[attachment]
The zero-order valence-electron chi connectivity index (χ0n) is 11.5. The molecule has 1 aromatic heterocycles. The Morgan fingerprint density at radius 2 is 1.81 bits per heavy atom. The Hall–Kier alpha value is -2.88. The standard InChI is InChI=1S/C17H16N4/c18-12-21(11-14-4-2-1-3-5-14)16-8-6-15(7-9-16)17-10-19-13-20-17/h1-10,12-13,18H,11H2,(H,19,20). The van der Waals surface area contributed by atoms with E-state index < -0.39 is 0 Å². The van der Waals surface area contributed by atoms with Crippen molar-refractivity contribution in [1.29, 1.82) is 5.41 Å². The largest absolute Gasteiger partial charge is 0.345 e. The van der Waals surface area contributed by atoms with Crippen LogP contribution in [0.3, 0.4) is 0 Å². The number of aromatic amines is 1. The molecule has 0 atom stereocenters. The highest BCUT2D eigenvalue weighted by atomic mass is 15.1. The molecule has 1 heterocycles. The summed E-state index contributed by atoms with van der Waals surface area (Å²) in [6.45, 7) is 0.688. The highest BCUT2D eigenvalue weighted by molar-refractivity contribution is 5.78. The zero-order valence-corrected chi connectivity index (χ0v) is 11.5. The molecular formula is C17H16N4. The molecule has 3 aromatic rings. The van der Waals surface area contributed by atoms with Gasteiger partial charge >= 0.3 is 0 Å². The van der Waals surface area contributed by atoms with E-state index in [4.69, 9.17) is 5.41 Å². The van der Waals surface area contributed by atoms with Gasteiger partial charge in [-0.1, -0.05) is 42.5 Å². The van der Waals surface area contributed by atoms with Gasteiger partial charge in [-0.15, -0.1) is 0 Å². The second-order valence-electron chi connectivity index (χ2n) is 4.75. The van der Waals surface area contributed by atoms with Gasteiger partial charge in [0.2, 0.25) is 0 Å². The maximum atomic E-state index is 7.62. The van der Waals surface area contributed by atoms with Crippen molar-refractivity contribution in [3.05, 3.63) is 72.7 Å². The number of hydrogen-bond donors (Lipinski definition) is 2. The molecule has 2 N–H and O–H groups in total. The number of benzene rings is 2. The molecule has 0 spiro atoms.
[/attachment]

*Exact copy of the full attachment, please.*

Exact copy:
The zero-order valence-electron chi connectivity index (χ0n) is 11.5. The molecule has 1 aromatic heterocycles. The Morgan fingerprint density at radius 2 is 1.81 bits per heavy atom. The Hall–Kier alpha value is -2.88. The standard InChI is InChI=1S/C17H16N4/c18-12-21(11-14-4-2-1-3-5-14)16-8-6-15(7-9-16)17-10-19-13-20-17/h1-10,12-13,18H,11H2,(H,19,20). The van der Waals surface area contributed by atoms with E-state index < -0.39 is 0 Å². The van der Waals surface area contributed by atoms with Crippen molar-refractivity contribution in [1.29, 1.82) is 5.41 Å². The largest absolute Gasteiger partial charge is 0.345 e. The van der Waals surface area contributed by atoms with Crippen LogP contribution in [0.3, 0.4) is 0 Å². The number of aromatic amines is 1. The molecule has 0 atom stereocenters. The highest BCUT2D eigenvalue weighted by atomic mass is 15.1. The molecule has 1 heterocycles. The summed E-state index contributed by atoms with van der Waals surface area (Å²) in [6.45, 7) is 0.688. The highest BCUT2D eigenvalue weighted by molar-refractivity contribution is 5.78. The zero-order valence-corrected chi connectivity index (χ0v) is 11.5. The molecular formula is C17H16N4. The molecule has 3 aromatic rings. The van der Waals surface area contributed by atoms with Gasteiger partial charge >= 0.3 is 0 Å². The van der Waals surface area contributed by atoms with E-state index in [4.69, 9.17) is 5.41 Å². The van der Waals surface area contributed by atoms with Gasteiger partial charge in [-0.1, -0.05) is 42.5 Å². The van der Waals surface area contributed by atoms with Gasteiger partial charge in [-0.15, -0.1) is 0 Å². The second-order valence-electron chi connectivity index (χ2n) is 4.75. The van der Waals surface area contributed by atoms with Gasteiger partial charge in [0.2, 0.25) is 0 Å². The maximum atomic E-state index is 7.62. The van der Waals surface area contributed by atoms with Crippen molar-refractivity contribution in [3.05, 3.63) is 72.7 Å². The number of hydrogen-bond donors (Lipinski definition) is 2. The molecule has 2 N–H and O–H groups in total. The number of benzene rings is 2. The molecule has 0 spiro atoms.